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NCAA Tournament 2021 bracket: Computer simulation releases surprising March Madness upsets

Fans everywhere should know there’s no such thing as a lock when it comes to March Madness. That was evident when 16-seed UMBC dominated No. 1 seed Virginia in 2018, beating the Cavaliers by 20 points in the first round. While a 16-seed may not knock off a No. 1 seed in the 2021 NCAA Tournament, plenty of upsets will shake up the March Madness bracket. One of the most common upsets we could see is a No. 12 seed prevailing over a No. 5 in the first round of the 2021 NCAA bracket.

In fact, since the NCAA Tournament field expanded in 1985, all four No. 5 seeds have prevailed just five times (1988, 2000, 2007, 2015, 2018). So which No. 12 seed has the best chance to pull off a major upset in March Madness 2021, and which underdogs will make a deep run in the 2021 NCAA bracket? Before making any 2021 March Madness predictions, be sure to check out the 2021 NCAA Tournament bracket picks from the advanced computer model at SportsLine.

Last tournament, SportsLine’s computer simulation nailed massive upsets, including huge wins by No. 13 seed UC-Irvine over No. 4 seed Kansas State, No. 10 seed Florida over No. 7 seed Nevada, and No. 12 seed Oregon over No. 5 seed Wisconsin.

This model, which simulates every game 10,000 times, has nailed 15 of the 26 first-round upsets by double-digit seeds the past four tournaments and nailed 14 teams in the Sweet 16 last time.

There’s simply no reason to rely on luck when there’s proven technology to help you dominate your 2021 March Madness pools. Now, the model has simulated every possible matchup in the 2021 NCAA Tournament and revealed its bracket. You can only see it over at SportsLine.

Top 2021 March Madness bracket upset picks

One team set to pull off a shocking upset in 2021 March Madness brackets: The No. 6 seed BYU Cougars knock off the No. 3 seed Texas Longhorns to advance to the Sweet 16.

BYU features one of the nation’s most efficient offenses. In fact, the Cougars enter the NCAA Tournament 2021 knocking down 48.23 percent of their field goals, which ranks 23rd in the nation. BYU is led offensively by guard Alex Barcello, who’s averaging 15.9 points, 4.7 rebounds and 4.5 assists. The senior is knocking down 52.2 percent of his field goals this season and has also been lethal from behind the arc, connecting on 48.6 percent of his three-point attempts.

BYU is also one of the best teams in securing defensive rebounds, averaging 29.9 per game, which ranks fifth in the country. SportsLine’s model shows BYU advancing to the Sweet 16 in half of its 2021 March Madness simulations.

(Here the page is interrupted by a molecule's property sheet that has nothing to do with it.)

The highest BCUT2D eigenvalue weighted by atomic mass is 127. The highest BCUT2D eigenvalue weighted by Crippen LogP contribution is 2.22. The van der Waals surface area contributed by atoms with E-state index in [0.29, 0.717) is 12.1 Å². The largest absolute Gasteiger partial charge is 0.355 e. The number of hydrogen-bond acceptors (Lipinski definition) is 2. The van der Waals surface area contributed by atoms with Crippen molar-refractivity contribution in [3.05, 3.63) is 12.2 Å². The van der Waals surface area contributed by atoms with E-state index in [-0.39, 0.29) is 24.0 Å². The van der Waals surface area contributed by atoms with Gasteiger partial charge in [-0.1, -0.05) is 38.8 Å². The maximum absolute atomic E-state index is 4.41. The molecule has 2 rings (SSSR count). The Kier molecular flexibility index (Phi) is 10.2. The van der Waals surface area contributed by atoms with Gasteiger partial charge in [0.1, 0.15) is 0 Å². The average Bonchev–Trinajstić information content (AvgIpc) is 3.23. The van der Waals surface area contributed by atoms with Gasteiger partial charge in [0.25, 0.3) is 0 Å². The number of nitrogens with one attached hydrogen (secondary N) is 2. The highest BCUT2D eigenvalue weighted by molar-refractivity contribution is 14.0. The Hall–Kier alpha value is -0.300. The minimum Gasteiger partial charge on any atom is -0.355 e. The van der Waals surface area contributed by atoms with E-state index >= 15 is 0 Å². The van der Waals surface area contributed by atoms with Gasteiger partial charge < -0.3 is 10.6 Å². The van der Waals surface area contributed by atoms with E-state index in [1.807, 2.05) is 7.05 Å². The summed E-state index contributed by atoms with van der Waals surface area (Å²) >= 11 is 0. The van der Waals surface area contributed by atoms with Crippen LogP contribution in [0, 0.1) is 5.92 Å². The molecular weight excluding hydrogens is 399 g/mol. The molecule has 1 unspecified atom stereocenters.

Another huge curveball in the East Region: No. 12 seed Georgetown pulls off the upset against No. 5 seed Colorado. The Buffaloes are led by McKinley Wright IV, who leads Colorado in a number of categories, including points (15.5), assists (5.6) and steals (1.1). The senior guard has scored at least 18 points in four of his last five games.

However, Colorado faces a Georgetown team that will enter this matchup full of confidence. The Hoyas lost eight of their first 11 games this season, but Patrick Ewing’s squad has found its form in recent weeks. The Hoyas took down the Big East Tournament after winning four straight games as underdogs, which included a dominant 73-48 victory over Creighton in the title game. Georgetown was able to secure those positive results thanks to its suffocating defense, which has held its opponents to 58 points or fewer in three of its last four games.

How to make 2021 NCAA Tournament bracket predictions

SportsLine’s model also has one region where you need to pick the No. 2 seed, while the Nos. 10, 11 and 13 seeds all deliver huge first-round upsets. Nailing those picks could literally make or break your bracket.

So what’s the optimal NCAA Tournament 2021 bracket? And which underdogs shock college basketball? Visit SportsLine now to see which No. 2 seed you need to target, and see which region you need to pick the 10, 11, and 13 seeds, all from the model that’s called 15 of the 26 first-round upsets by double-digit seeds in the last four tournaments.

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